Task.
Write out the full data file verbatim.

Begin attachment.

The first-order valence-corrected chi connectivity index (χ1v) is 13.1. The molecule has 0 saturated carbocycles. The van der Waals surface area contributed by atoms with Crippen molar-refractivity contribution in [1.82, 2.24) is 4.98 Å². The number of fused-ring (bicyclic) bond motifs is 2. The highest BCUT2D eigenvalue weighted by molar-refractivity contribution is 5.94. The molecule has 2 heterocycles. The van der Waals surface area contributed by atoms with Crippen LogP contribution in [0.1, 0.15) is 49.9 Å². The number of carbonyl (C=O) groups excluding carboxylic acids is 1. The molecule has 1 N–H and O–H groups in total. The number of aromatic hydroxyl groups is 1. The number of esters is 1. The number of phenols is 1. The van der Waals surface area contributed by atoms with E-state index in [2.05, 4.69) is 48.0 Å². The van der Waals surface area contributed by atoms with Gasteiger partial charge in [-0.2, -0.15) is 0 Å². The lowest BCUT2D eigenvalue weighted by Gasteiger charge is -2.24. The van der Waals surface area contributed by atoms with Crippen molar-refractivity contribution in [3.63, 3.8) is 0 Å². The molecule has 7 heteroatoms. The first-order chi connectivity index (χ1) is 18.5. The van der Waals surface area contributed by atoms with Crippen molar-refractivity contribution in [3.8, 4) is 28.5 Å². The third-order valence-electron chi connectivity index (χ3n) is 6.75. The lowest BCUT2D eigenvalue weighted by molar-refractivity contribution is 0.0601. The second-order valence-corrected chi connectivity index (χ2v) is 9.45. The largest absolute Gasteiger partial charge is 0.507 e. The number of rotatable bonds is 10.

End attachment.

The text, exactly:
The first-order valence-corrected chi connectivity index (χ1v) is 13.1. The molecule has 0 saturated carbocycles. The van der Waals surface area contributed by atoms with Crippen molar-refractivity contribution in [1.82, 2.24) is 4.98 Å². The number of fused-ring (bicyclic) bond motifs is 2. The highest BCUT2D eigenvalue weighted by molar-refractivity contribution is 5.94. The molecule has 2 heterocycles. The van der Waals surface area contributed by atoms with Crippen LogP contribution in [0.1, 0.15) is 49.9 Å². The number of carbonyl (C=O) groups excluding carboxylic acids is 1. The molecule has 1 N–H and O–H groups in total. The number of aromatic hydroxyl groups is 1. The number of esters is 1. The number of phenols is 1. The van der Waals surface area contributed by atoms with E-state index in [2.05, 4.69) is 48.0 Å². The van der Waals surface area contributed by atoms with Gasteiger partial charge in [-0.2, -0.15) is 0 Å². The lowest BCUT2D eigenvalue weighted by Gasteiger charge is -2.24. The van der Waals surface area contributed by atoms with Crippen molar-refractivity contribution in [3.63, 3.8) is 0 Å². The molecule has 7 heteroatoms. The first-order chi connectivity index (χ1) is 18.5. The van der Waals surface area contributed by atoms with Crippen molar-refractivity contribution in [3.8, 4) is 28.5 Å². The third-order valence-electron chi connectivity index (χ3n) is 6.75. The lowest BCUT2D eigenvalue weighted by molar-refractivity contribution is 0.0601. The second-order valence-corrected chi connectivity index (χ2v) is 9.45. The largest absolute Gasteiger partial charge is 0.507 e. The number of rotatable bonds is 10.